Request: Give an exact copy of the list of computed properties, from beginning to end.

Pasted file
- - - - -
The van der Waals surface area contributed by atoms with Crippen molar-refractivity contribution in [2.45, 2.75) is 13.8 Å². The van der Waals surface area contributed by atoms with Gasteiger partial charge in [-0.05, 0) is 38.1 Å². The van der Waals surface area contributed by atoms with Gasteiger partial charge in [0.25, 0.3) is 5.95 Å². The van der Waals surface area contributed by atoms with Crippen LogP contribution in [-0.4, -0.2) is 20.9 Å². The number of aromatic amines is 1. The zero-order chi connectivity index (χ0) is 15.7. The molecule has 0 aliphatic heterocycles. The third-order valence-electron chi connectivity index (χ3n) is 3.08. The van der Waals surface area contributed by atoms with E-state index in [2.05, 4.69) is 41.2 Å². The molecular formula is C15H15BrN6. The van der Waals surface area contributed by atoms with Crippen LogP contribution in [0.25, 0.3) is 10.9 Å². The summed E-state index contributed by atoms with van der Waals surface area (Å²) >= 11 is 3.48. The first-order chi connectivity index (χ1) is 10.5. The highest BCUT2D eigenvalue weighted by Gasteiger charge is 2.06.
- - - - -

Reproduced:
The van der Waals surface area contributed by atoms with Crippen molar-refractivity contribution in [2.45, 2.75) is 13.8 Å². The van der Waals surface area contributed by atoms with Gasteiger partial charge in [-0.05, 0) is 38.1 Å². The van der Waals surface area contributed by atoms with Gasteiger partial charge in [0.25, 0.3) is 5.95 Å². The van der Waals surface area contributed by atoms with Crippen LogP contribution in [-0.4, -0.2) is 20.9 Å². The number of aromatic amines is 1. The zero-order chi connectivity index (χ0) is 15.7. The molecule has 0 aliphatic heterocycles. The third-order valence-electron chi connectivity index (χ3n) is 3.08. The van der Waals surface area contributed by atoms with E-state index in [2.05, 4.69) is 41.2 Å². The molecular formula is C15H15BrN6. The van der Waals surface area contributed by atoms with Crippen LogP contribution in [0.25, 0.3) is 10.9 Å². The summed E-state index contributed by atoms with van der Waals surface area (Å²) >= 11 is 3.48. The first-order chi connectivity index (χ1) is 10.5. The highest BCUT2D eigenvalue weighted by Gasteiger charge is 2.06.